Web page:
Approaching end of 2018, Blume launched a series of thematic events called ‘Chai & Chatter’, where founders, investors, and the startup ecosystem can come together to discuss and exchange notes on topical sectors, once a month. Our first Chai & Chatter event – ‘India2: VCs, Vernacular & Video’ – was influenced by opportunities of building and innovating for the next 100 mn users of India.

Manish Rathi of Railyatri (an online travel concierge), Sachin Bhatia of TrulyMadly (a matchmaking platform), Rajat Garg of MyUpchar (telemedicine for tier 2 & 3 India), and Mandeep Manocha of Cashify (exchange and after sales repair platform for second-hand gadgets) were the panelists. Sajith Pai, Director at Blume, moderated the panel discussion.

On 17th January 2019, the second edition of Chai & Chatter: ‘Opportunities in Agritech’ was hosted, where we wove a panel of venture capital executives and agripreneurs. The panel included Anu Meena (Founder, Agrowave), Arjun Ahluwalia (Co-founder, Jai Kisan), Swati Pandey (Co-founder, Arboreal), Varun Khurana (Co-founder, Crofarm), and Mark Kahn (Partner, Omnivore). Hemendra Mathur (Partner, Bharat Innovation Fund) moderated the entire discussion.

Hemendra Mathur teed off the panel discussion by posing a key question to the panelists, “Why are you doing an agribusiness as opposed to a traditional (consumer-tech) business?” Among other reasons, agricultural family background, drive to create impact, and deep-seated belief in ‘agricultural as the next big thing’ stood out. Arjun from Jai Kisan put forth an interesting point of view – “To me the key disparity was that the farmer is always treated as another consumer and not a business. I also find it puzzling that he (the farmer) buys at retail and sells at wholesale. There is an obvious gap there.”

While the evening covered a host of interesting views on the sector, we’ve curated the following key takeaways to summarize the discussion:

Hiring quality talent for core Agri Businesses face both quality and attrition-related challenges.

Swati (CEO, Arboreal) said “while agriculture is getting glamorous, it will continue to have a large offline component. Anyone coming from a typical corporate mindset might find it difficult to stick around. Historically, we have found IRMA to be a good source of hiring.”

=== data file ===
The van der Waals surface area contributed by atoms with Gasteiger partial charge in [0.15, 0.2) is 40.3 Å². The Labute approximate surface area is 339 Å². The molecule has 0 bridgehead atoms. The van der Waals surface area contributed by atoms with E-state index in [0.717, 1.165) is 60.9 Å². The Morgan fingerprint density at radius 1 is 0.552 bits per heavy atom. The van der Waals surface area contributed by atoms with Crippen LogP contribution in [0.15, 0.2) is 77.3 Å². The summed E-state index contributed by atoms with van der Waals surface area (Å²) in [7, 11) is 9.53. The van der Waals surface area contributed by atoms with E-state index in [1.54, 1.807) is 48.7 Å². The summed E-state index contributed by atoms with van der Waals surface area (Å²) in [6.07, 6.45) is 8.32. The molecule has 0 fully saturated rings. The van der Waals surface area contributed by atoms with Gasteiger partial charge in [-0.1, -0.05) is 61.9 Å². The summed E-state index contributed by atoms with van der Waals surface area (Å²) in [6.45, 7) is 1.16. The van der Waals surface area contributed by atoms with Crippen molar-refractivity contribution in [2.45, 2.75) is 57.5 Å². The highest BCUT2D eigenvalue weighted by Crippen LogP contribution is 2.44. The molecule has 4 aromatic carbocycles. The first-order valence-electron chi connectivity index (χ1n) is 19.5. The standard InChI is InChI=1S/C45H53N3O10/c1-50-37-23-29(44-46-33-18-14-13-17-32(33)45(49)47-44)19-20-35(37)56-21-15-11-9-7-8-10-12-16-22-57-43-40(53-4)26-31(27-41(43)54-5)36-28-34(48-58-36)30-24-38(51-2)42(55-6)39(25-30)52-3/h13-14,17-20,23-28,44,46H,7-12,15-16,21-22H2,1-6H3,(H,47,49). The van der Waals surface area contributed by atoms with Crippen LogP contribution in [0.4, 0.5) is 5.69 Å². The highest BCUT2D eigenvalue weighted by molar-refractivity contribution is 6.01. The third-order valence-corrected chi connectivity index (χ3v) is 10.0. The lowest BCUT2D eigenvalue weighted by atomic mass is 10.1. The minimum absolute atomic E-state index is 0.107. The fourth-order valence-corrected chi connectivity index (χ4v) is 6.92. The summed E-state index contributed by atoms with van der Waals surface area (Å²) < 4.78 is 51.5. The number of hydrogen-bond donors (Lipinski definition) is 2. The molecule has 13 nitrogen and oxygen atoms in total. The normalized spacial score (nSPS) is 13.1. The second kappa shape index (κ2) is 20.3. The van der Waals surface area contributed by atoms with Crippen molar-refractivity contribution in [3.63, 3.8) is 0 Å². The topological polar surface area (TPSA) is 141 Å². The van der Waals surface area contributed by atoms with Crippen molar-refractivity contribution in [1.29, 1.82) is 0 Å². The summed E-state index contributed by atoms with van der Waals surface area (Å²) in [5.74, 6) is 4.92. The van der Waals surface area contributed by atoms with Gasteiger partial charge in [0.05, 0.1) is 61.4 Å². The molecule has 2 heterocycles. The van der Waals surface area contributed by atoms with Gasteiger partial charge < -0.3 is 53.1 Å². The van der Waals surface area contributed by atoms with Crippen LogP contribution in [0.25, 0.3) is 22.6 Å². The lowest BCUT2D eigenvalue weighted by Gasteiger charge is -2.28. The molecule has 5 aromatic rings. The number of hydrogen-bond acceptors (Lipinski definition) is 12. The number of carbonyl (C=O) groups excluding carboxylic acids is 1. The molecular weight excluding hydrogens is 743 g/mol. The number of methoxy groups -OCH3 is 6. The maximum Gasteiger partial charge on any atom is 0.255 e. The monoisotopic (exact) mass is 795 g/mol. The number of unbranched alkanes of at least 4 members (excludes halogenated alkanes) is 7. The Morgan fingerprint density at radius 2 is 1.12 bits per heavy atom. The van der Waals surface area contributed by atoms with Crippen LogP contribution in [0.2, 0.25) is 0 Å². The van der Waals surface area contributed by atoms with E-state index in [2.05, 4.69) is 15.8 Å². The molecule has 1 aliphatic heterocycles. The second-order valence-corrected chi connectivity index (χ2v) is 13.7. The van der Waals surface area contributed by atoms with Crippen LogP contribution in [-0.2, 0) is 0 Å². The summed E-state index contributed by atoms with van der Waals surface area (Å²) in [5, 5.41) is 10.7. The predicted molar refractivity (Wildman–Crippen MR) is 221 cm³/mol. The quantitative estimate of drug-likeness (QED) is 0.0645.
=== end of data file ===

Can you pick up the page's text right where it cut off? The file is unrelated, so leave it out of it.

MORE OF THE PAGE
Notably, all entrepreneurs agreed on the following:

People who come from farming families have a more nuanced understanding of agriculture and often perform far better than those who only have a formal education in agriculture.

Workforce that has been long exposed to businesses and environments where subsidy, price controls or some excessive regulation exists, often struggles to adapt to newer and more competitive environments.

In a last mile business like Agriculture, heavy investment in tech will only make sense after the use case has been established.

With broadly concurring views, panelists agreed that selective deployment of technology can help you build both, frugally and effectively. Drawing from her personal experience, Anu of Agrowave shared, “Until you hit a certain scale, you should resist from investing large sums of money in tech. Continuously, we come across areas where technology can improve cost efficiencies such as reduction of wastage. We then go ahead and add those components to our offering.”

Varun (CEO, Crofarm) also added saying, “Technology helps us build efficiencies. For example, we leverage technology to aggregate demand. Eventually, we plan to extend it to predictive modelling for a leaner supply chain.” Crofarm is a ‘farmer-to-retailer’ commerce platform that manages supply chain for fresh produce (fruits and vegetables).Blume’s take is that the need for technology can be high or low depending on the part of the agri value chain one is operating in.

In midst of policy changes & regulatory uncertainties, building an agile business is the best bet for an agripreneur.

The Swaminathan report (2006), that continues to be relevant even today, changed the way policy makers viewed agriculture in India. MSP, loan waivers, access to technology, credit and water, were all identified as key drivers to change. Over the last decade, a few of these interventions were actioned by the Centre and the State. However, their impact on streamlining agriculture has remained subpar at best. In our view, technology has disproportionately helped the medium / large landholders whereas small / marginal landholding farmers continue to cope with poverty.

Against this backdrop, the aspiring entrepreneurs in the audience were curious to know how these sinusoidal (policy-related) waves impact growth-stage ventures. Addressing this particular point, Mark Kahn from Omnivore said, “The most impactful interventions come from the State government (as opposed to the Centre). Consider the ‘Rythu Bandhu scheme’ by the Telangana government where both, government as well as the farmer benefit by providing the latter a small grant to cultivate over two seasons. Agriculture is a complex problem, but favourable policies will keep simplifying it. I am hopeful that five years from now, the sector will become more conducive.”

At Blume, we do believe that entrepreneurs, especially in highly regulated sectors (such as agriculture and healthcare), continue to face newer obstacles and barriers to scale. However, the idea is to keep hustling and building.

On that note, we concluded the sequel to chai & chatter. The next Chai & Chatter event will be hosted in February where we’ll do a deep dive on an interesting application of AI. Follow @BlumeVentures for more updates.